The Interesting Part—What’s Missing

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From Barbara Jones Guetti’s “Resisting the Aesthetic”:

“And I would argue that what gives the urn its special status for Keats is precisely this problem: that the urn ‘matters’ to Keats because of his ignorance about it” (386).   

I think that Guetti did a really good job of applying many of the things that de Man said in his article to another piece of literature.  I think Keesey chose to include this essay because it really shows (not just tells) how applicable the ambiguity of rhetoric is, not just to All in the Family, but to anything. 

I chose the quote above simply because of how well I can relate to it.  I really could see what Guetti was saying.  After all, we are not enthralled by the past and history because of what we know, but because of what we don’t know.  Guetti writes in her essay, “The questions he starts to ask are not so much about what’s on the urn, as about what’s missing from it” (389).  If we look at any past event that people are interested in, the pyramids for example, people do not obsessively study them for no reason.  They study them because they are curious.  They wonder how the pyramids were built and how people lived back then.  What were the class divisions?  How was day to day life for the pharaoh/for the normal person?  It is the mystery which attracts our attention and makes us wonder.  And Guetti relates our inherent curiosity and romanticism (of the past) to Keats’s poem.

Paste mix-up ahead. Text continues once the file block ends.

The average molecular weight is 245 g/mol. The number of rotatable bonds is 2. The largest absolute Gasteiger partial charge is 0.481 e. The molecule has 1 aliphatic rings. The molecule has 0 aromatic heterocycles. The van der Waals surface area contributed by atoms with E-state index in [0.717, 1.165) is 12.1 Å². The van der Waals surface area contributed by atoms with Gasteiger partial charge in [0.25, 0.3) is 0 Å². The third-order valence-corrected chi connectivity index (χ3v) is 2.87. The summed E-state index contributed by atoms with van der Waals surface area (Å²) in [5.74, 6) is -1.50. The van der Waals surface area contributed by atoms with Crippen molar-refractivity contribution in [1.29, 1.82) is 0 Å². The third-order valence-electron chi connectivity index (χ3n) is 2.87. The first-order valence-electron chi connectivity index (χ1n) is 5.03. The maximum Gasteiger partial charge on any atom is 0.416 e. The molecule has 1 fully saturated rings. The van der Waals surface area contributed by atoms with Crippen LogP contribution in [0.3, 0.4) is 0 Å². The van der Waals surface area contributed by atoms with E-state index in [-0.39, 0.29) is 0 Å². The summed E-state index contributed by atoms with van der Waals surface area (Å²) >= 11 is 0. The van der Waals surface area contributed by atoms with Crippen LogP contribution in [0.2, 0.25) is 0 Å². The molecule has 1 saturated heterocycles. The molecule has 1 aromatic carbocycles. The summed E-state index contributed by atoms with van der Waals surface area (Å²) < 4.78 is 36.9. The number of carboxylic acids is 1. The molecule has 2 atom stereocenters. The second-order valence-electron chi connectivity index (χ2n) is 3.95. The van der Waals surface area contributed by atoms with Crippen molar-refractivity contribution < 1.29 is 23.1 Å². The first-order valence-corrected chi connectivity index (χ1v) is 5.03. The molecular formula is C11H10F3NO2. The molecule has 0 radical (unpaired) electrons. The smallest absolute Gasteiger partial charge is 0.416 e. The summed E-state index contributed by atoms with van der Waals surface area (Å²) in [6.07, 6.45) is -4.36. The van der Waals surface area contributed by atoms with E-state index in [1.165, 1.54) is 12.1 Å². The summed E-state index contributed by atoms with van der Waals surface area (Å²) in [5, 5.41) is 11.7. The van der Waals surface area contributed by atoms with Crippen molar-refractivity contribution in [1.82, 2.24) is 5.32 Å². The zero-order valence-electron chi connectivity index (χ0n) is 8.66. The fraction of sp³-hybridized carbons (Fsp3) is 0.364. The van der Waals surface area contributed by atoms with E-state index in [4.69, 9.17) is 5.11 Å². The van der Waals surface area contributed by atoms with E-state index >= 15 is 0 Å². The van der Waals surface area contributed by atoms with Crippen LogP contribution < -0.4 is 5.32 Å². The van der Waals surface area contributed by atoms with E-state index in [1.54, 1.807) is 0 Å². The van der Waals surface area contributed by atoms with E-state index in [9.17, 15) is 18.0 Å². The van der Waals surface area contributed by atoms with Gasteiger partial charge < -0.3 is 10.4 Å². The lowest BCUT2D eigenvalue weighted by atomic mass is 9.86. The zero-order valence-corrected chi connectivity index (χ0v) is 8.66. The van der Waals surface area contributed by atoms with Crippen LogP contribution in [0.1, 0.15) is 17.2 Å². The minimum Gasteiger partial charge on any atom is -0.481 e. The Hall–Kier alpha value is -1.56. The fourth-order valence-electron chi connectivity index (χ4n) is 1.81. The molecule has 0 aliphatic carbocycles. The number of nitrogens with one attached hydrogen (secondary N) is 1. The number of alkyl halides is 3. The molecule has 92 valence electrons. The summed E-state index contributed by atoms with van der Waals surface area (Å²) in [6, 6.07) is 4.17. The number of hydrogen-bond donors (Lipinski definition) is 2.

Read what my classmates have to say about Guetti. 

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